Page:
Tree houses history

Tree-houses history over the centuries

The construction of tree-houses has known a real infatuation for a few years now. It may be to find a retreat from the stress of the city, to live closer to Nature or to propose atypical and ecological Bed and Breakfasts. Every children has for sure dreamt of having its little cocoon perched and hidden in the branches.
But this desire isn’t some whim of our century. In fact, tree-houses (or arboricultural houses) have existed for many years: living up in a tree has always fascinated people.
The oldest proof of an arboricultural accommodation appears to date back to the Antique Rome when Caligula decided to create a dining room up in a tree for one of his banquet.


But, it is mostly during the Renaissance that arboricultural house became famous in Europe for the first time. The Medicis family’s gardens were sometimes decorated with arboricultural construction which surprised and pleased all visitors. In one of their villa in Pratolino, a spiral staircase led you to a platform situated at the top of an oak tree. This was a place where the Medecis could invite all their friends around a fountain that would splash everyone with water.


At the same period, many tree-houses appeared in the gardens in England as we can see it on many engravings. There are even some rumors about a house with several floors which was built in a lime tree by Lord Cobhram at the end of the Sixteenth Century… And even if this house didn’t survive to the English weather, British can be proud to have on their territory the oldest arboricultural house in Pitchford Hall. It is thought to date back to the seventeenth century and has survived thanks to many successful renovations.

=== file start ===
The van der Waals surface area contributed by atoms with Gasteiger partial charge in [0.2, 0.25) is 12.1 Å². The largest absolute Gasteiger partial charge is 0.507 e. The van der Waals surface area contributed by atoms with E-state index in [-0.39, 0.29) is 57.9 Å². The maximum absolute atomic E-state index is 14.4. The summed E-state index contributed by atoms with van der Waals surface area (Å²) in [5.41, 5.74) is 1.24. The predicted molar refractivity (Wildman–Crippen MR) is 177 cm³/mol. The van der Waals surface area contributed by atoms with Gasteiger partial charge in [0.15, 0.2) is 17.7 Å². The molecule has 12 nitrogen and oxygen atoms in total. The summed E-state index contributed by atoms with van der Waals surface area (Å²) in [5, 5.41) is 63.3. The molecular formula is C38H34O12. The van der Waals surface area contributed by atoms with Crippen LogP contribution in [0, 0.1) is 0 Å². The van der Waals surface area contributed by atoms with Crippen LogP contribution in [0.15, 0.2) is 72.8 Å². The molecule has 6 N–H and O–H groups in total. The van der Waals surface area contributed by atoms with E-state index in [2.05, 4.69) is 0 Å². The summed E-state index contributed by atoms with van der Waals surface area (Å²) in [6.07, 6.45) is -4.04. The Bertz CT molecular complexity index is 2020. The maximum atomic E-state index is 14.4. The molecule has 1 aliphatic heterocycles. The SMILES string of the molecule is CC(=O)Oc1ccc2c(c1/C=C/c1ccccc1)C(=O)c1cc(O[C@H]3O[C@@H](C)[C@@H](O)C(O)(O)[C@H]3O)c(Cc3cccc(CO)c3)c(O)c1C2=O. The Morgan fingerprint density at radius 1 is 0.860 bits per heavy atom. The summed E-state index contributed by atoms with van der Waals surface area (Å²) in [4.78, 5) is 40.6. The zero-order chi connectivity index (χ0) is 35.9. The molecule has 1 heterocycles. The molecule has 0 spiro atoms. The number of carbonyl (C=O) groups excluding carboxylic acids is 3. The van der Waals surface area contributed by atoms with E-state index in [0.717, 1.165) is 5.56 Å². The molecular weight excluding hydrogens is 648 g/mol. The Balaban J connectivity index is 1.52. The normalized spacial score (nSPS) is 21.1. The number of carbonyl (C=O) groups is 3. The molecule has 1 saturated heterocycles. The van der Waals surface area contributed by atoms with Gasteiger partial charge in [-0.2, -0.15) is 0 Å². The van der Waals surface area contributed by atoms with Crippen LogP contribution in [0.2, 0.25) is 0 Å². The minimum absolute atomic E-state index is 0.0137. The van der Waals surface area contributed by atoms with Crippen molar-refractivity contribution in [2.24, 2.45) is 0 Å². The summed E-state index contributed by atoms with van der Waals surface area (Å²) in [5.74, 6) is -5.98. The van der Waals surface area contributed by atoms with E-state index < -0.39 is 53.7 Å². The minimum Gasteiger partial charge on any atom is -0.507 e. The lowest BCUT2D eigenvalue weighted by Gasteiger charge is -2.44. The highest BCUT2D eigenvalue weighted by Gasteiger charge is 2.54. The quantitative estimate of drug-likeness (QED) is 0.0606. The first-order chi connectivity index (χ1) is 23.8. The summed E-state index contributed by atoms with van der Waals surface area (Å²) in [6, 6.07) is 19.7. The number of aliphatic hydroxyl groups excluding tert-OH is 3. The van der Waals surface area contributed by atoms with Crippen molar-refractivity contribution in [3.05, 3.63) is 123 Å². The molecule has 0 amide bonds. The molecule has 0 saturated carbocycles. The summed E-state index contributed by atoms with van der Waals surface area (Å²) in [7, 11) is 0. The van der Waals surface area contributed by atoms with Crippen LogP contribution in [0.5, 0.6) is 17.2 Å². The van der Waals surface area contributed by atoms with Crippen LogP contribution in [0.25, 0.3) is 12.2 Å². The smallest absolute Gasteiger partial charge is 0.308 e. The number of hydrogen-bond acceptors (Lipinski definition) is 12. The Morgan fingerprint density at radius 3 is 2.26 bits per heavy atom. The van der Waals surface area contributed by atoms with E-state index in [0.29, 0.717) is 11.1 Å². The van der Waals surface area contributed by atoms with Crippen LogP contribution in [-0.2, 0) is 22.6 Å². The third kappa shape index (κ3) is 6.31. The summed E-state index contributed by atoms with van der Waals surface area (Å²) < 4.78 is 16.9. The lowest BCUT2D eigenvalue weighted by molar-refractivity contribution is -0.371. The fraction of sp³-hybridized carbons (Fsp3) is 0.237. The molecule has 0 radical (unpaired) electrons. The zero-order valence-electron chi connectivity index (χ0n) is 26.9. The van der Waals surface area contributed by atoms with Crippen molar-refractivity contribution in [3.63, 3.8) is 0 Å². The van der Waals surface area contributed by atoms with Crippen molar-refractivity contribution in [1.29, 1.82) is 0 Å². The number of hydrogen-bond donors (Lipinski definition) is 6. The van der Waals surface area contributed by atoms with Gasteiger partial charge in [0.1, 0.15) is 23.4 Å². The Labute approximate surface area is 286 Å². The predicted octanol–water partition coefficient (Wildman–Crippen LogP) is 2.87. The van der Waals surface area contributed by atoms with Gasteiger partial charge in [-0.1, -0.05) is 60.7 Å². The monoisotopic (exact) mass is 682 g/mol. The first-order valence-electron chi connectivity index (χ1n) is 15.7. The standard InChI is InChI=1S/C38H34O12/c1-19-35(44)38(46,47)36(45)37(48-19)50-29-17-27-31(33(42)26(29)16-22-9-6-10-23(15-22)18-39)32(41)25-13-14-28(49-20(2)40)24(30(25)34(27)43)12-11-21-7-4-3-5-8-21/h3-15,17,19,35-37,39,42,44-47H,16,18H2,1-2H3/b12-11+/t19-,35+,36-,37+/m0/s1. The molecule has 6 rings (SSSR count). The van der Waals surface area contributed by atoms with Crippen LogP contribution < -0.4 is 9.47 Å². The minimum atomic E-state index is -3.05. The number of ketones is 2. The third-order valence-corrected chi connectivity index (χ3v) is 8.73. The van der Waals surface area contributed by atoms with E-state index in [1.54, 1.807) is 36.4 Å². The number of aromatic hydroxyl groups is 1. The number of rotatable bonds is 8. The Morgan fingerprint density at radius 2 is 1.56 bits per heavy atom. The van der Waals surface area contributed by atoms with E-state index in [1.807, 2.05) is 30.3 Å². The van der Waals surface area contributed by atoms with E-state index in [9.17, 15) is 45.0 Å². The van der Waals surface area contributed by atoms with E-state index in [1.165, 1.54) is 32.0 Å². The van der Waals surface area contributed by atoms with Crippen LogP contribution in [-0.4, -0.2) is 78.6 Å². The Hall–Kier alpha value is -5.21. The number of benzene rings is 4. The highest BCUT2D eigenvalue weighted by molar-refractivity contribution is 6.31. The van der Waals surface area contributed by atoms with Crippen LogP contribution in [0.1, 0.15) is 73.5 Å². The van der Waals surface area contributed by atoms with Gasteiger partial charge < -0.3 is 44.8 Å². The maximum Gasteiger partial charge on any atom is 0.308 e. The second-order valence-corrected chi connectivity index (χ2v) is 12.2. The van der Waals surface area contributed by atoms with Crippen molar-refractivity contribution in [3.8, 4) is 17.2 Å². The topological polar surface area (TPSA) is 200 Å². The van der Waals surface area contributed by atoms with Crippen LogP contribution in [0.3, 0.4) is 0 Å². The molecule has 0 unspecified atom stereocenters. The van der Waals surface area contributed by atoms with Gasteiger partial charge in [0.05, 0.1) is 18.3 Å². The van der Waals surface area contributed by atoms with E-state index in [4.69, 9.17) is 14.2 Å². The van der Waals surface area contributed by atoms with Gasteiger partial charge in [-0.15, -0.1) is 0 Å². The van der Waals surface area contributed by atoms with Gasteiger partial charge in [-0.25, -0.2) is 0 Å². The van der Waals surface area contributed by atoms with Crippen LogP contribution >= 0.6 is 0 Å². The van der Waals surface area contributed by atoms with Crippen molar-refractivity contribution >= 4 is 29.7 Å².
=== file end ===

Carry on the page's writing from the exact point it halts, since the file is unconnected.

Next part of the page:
Then tree-houses became “has been” before coming back in the nineteenth century after the wonderful success of the book Robinson Suisse in 1813. In this book, a Swiss family strands on an island after a wreck and must build a tree house to survive.
Many tree-houses were then built for European worthies. But the phenomenon reached its peak with the construction of tree houses villages in Plessis (which will be called Plessis-Robinson to pay homage to the book!). There were many “guinguettes” perched up in the trees where you could come and have a drink or eat something in the middle of the leaves. There is no restaurant of this type today, unfortunately…


But the Old continent isn’t the only place where tree-houses were built. For some people, living in the trees isn’t only an entertainment but a necessity to survive in a hostile environment.

The Korowai people (who live on an Indonesian island) have built for many centuries huts perched in Banyan trees. Those tree houses are perched between 10 to 35 meters high and can accommodate an entire family (which means 10 persons) and their domestic animals! To get up there, they only use a simple wooden pole where cuts are made to be able to climb.

Choosing to live in a tree isn’t really a choice because it has been decided by the need to survive. In fact, at heights, people can see the enemies, wild animals and mosquitoes can’t fly so high…


Living up in a tree is an idea that has travelled over the years. After all, what can be most natural than using what Nature offer us to live?